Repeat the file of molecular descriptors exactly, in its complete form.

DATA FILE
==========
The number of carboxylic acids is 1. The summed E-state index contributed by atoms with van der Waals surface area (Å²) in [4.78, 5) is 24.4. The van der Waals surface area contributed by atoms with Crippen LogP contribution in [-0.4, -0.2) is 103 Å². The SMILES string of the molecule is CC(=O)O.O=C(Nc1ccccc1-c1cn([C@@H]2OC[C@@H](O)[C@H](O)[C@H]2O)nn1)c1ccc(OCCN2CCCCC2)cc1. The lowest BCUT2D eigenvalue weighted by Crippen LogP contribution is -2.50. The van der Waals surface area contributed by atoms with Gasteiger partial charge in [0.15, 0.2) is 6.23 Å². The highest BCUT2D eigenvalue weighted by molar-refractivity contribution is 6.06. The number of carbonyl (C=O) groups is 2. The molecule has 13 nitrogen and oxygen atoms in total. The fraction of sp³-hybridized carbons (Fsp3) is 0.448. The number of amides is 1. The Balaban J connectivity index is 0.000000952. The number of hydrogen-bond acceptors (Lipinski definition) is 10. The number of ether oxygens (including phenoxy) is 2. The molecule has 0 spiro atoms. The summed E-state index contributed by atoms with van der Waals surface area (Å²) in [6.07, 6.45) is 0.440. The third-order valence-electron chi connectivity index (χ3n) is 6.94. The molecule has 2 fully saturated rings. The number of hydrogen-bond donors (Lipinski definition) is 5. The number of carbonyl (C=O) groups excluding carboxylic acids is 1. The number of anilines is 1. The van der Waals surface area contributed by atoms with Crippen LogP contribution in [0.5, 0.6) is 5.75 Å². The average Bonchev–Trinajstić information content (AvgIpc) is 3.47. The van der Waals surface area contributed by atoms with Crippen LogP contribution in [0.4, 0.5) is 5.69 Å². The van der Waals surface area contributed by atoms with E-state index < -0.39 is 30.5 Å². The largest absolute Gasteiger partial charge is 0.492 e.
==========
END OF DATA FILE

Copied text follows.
The number of carboxylic acids is 1. The summed E-state index contributed by atoms with van der Waals surface area (Å²) in [4.78, 5) is 24.4. The van der Waals surface area contributed by atoms with Crippen LogP contribution in [-0.4, -0.2) is 103 Å². The SMILES string of the molecule is CC(=O)O.O=C(Nc1ccccc1-c1cn([C@@H]2OC[C@@H](O)[C@H](O)[C@H]2O)nn1)c1ccc(OCCN2CCCCC2)cc1. The lowest BCUT2D eigenvalue weighted by Crippen LogP contribution is -2.50. The van der Waals surface area contributed by atoms with Gasteiger partial charge in [0.15, 0.2) is 6.23 Å². The highest BCUT2D eigenvalue weighted by molar-refractivity contribution is 6.06. The number of carbonyl (C=O) groups is 2. The molecule has 13 nitrogen and oxygen atoms in total. The fraction of sp³-hybridized carbons (Fsp3) is 0.448. The number of amides is 1. The Balaban J connectivity index is 0.000000952. The number of hydrogen-bond acceptors (Lipinski definition) is 10. The number of ether oxygens (including phenoxy) is 2. The molecule has 0 spiro atoms. The summed E-state index contributed by atoms with van der Waals surface area (Å²) in [6.07, 6.45) is 0.440. The third-order valence-electron chi connectivity index (χ3n) is 6.94. The molecule has 2 fully saturated rings. The number of hydrogen-bond donors (Lipinski definition) is 5. The number of carbonyl (C=O) groups excluding carboxylic acids is 1. The number of anilines is 1. The van der Waals surface area contributed by atoms with Crippen LogP contribution in [0.5, 0.6) is 5.75 Å². The average Bonchev–Trinajstić information content (AvgIpc) is 3.47. The van der Waals surface area contributed by atoms with Crippen LogP contribution in [0.4, 0.5) is 5.69 Å². The van der Waals surface area contributed by atoms with E-state index < -0.39 is 30.5 Å². The largest absolute Gasteiger partial charge is 0.492 e.